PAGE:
Turkish president takes action at protest-rocked university

International

A woman reacts as riot police officers detain a student during a protest, in Ankara, Turkey, Friday, Feb. 5, 2021. Students and faculty members at Bogazici University have been staging demonstrations in protest of President Recep Tayyip Erdogan’s Jan. 1 appointment of an academic with links to his ruling party, as rector.(AP Photo/Burhan Ozbilici)

ISTANBUL (AP) — Turkey’s president has ordered the establishment of two new departments in the country’s most prestigious university, which has been rocked by weeks of demonstrations protesting his appointment of a new rector with government links.

President Recep Tayyip Erdogan’s decision, published in the Official Gazette Saturday, says law and communications faculties are to be launched in Bogazici University. Critics say the establishment of new departments would allow the presidentially appointed rector to staff them with government loyalists.

For over a month, students and faculty have led mostly peaceful protests against the new rector, Melih Bulu, who has links to Erdogan’s ruling party. They are calling for Bulu’s resignation and for the university to be allowed to elect its own president.

In an open letter to Erdogan, protesting Bogazici students called the decision to open new departments intimidation and “petty tricks.”

“Your attempts to pack our university with your own political militants is the symptom of the political crisis you have fallen into,” the letter said.

Police have detained hundreds of demonstrators at the university and in solidarity protests elsewhere, some taken away following raids of their homes. Most were later released.

Top government officials have said terrorist groups are provoking the protests, and Erdogan has called the protesting students terrorists. Istanbul governor’s office press statements have listed detention numbers with alleged links to outlawed leftist and Kurdish militant groups.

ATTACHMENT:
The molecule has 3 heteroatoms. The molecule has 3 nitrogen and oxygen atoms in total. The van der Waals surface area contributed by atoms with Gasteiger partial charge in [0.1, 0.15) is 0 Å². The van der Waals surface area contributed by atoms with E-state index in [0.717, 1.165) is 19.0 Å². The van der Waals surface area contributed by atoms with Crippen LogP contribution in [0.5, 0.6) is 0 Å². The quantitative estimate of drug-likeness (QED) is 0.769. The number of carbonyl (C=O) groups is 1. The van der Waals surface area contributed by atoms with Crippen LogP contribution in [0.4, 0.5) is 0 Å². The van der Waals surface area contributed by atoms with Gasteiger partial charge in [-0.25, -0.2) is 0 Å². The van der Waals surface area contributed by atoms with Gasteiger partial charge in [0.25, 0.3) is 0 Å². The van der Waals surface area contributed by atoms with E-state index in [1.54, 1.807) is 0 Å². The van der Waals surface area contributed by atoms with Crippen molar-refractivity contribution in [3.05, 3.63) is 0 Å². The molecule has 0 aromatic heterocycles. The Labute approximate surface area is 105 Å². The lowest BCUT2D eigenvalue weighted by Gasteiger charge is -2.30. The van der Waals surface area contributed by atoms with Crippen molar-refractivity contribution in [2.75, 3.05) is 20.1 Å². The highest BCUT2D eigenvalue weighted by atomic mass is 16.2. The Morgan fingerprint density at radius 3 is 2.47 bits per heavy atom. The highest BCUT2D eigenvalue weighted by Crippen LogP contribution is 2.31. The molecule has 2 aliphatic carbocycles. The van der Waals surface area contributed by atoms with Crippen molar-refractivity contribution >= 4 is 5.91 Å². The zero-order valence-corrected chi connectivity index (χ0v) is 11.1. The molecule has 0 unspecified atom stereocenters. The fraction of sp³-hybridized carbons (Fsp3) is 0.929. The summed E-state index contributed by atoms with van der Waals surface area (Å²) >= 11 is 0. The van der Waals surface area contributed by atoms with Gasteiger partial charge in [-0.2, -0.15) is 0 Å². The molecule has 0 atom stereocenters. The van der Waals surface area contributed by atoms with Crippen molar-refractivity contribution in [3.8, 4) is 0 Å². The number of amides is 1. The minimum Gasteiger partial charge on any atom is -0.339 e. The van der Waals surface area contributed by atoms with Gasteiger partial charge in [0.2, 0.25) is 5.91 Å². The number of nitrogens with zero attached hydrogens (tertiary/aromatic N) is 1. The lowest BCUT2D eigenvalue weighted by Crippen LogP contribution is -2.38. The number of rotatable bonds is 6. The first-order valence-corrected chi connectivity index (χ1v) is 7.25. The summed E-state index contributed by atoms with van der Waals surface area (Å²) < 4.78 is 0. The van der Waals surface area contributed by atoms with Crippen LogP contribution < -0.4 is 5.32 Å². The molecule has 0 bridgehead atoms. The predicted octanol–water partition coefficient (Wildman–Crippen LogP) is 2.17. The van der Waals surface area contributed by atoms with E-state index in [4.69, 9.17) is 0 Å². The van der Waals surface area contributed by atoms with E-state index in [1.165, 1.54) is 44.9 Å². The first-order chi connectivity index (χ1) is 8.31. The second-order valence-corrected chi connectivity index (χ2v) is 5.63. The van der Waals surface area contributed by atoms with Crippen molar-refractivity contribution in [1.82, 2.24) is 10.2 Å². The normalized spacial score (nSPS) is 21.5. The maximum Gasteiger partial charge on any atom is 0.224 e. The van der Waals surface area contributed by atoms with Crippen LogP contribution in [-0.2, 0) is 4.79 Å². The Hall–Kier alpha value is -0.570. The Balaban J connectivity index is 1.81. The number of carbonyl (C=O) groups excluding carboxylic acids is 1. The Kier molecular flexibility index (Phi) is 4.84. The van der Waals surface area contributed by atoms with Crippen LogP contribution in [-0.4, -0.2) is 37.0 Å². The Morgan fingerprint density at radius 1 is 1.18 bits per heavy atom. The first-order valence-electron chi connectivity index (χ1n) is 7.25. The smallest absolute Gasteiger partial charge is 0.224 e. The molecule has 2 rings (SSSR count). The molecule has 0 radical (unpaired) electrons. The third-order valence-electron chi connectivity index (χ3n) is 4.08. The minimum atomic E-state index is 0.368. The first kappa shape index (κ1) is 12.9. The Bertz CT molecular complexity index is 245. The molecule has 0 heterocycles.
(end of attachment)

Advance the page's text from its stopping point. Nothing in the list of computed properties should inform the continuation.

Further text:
Erdogan has also singled out Ayse Bugra, an emeritus professor at the university. Bugra is married to Turkish philanthropist and civil society leader Osman Kavala, who has been in prison for more than three years on charges of espionage and attempting to overthrow the government.

Erdogan accuses Kavala of being the “Turkish leg” of billionaire U.S. philanthropist George Soros. On Friday, as an Istanbul court ruled to keep Kavala in prison, Erdogan said “his wife is a woman who is among the provocateurs at Bogazici University.”

Her students released a separate statement Saturday, saying the attacks on her must stop.

“We are deeply saddened by the personal and malicious attacks against her following the appointment of the rector of Bogazici University,” her students over four decades said, adding: “Ayşe Bugra is a source of inspiration for the thousands of students she has taught and mentored. … She is a treasure for both Bogazici University and Turkey.”

Bugra said she thought the president’s statement was regrettable and that she was saddened for her country.

Officials from the United States, the United Nations and the European Union have criticized Turkey’s handling of the protests as well as a series of homophobic comments that were made by Erdogan and other officials while denouncing the demonstrations.

With the same order, the president opened new faculties in several universities, closed down some others and appointed 11 rectors elsewhere.

The students in their letter to Erdogan said they knew its publication would likely result in criminal complaints, including for insulting the president, but they vowed to continue speaking out and protesting.

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